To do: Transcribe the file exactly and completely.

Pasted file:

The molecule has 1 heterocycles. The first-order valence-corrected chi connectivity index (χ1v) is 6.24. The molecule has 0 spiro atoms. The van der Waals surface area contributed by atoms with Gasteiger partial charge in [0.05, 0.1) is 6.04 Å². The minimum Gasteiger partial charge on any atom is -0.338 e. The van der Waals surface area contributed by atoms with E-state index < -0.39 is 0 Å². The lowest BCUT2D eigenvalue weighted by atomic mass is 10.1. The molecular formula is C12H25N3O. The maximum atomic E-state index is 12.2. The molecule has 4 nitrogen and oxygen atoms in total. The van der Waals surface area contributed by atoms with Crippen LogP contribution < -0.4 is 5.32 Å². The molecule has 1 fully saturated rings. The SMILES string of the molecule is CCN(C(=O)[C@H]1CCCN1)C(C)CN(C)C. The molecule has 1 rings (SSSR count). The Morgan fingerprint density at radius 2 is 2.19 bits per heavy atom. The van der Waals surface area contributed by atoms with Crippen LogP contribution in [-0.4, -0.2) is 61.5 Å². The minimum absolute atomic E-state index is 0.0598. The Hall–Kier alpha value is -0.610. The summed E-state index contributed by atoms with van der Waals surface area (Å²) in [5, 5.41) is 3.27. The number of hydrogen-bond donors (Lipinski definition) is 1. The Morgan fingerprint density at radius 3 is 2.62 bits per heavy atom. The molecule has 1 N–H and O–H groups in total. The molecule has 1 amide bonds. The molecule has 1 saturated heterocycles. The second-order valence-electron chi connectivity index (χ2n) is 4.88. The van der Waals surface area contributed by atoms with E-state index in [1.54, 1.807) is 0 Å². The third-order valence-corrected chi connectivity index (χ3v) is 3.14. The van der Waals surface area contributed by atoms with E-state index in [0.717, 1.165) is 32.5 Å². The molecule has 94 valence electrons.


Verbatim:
The molecule has 1 heterocycles. The first-order valence-corrected chi connectivity index (χ1v) is 6.24. The molecule has 0 spiro atoms. The van der Waals surface area contributed by atoms with Gasteiger partial charge in [0.05, 0.1) is 6.04 Å². The minimum Gasteiger partial charge on any atom is -0.338 e. The van der Waals surface area contributed by atoms with E-state index < -0.39 is 0 Å². The lowest BCUT2D eigenvalue weighted by atomic mass is 10.1. The molecular formula is C12H25N3O. The maximum atomic E-state index is 12.2. The molecule has 4 nitrogen and oxygen atoms in total. The van der Waals surface area contributed by atoms with Crippen LogP contribution < -0.4 is 5.32 Å². The molecule has 1 fully saturated rings. The SMILES string of the molecule is CCN(C(=O)[C@H]1CCCN1)C(C)CN(C)C. The molecule has 1 rings (SSSR count). The Morgan fingerprint density at radius 2 is 2.19 bits per heavy atom. The van der Waals surface area contributed by atoms with Crippen LogP contribution in [-0.4, -0.2) is 61.5 Å². The minimum absolute atomic E-state index is 0.0598. The Hall–Kier alpha value is -0.610. The summed E-state index contributed by atoms with van der Waals surface area (Å²) in [5, 5.41) is 3.27. The number of hydrogen-bond donors (Lipinski definition) is 1. The Morgan fingerprint density at radius 3 is 2.62 bits per heavy atom. The molecule has 1 N–H and O–H groups in total. The molecule has 1 amide bonds. The molecule has 1 saturated heterocycles. The second-order valence-electron chi connectivity index (χ2n) is 4.88. The van der Waals surface area contributed by atoms with E-state index in [1.54, 1.807) is 0 Å². The third-order valence-corrected chi connectivity index (χ3v) is 3.14. The van der Waals surface area contributed by atoms with E-state index in [0.717, 1.165) is 32.5 Å². The molecule has 94 valence electrons.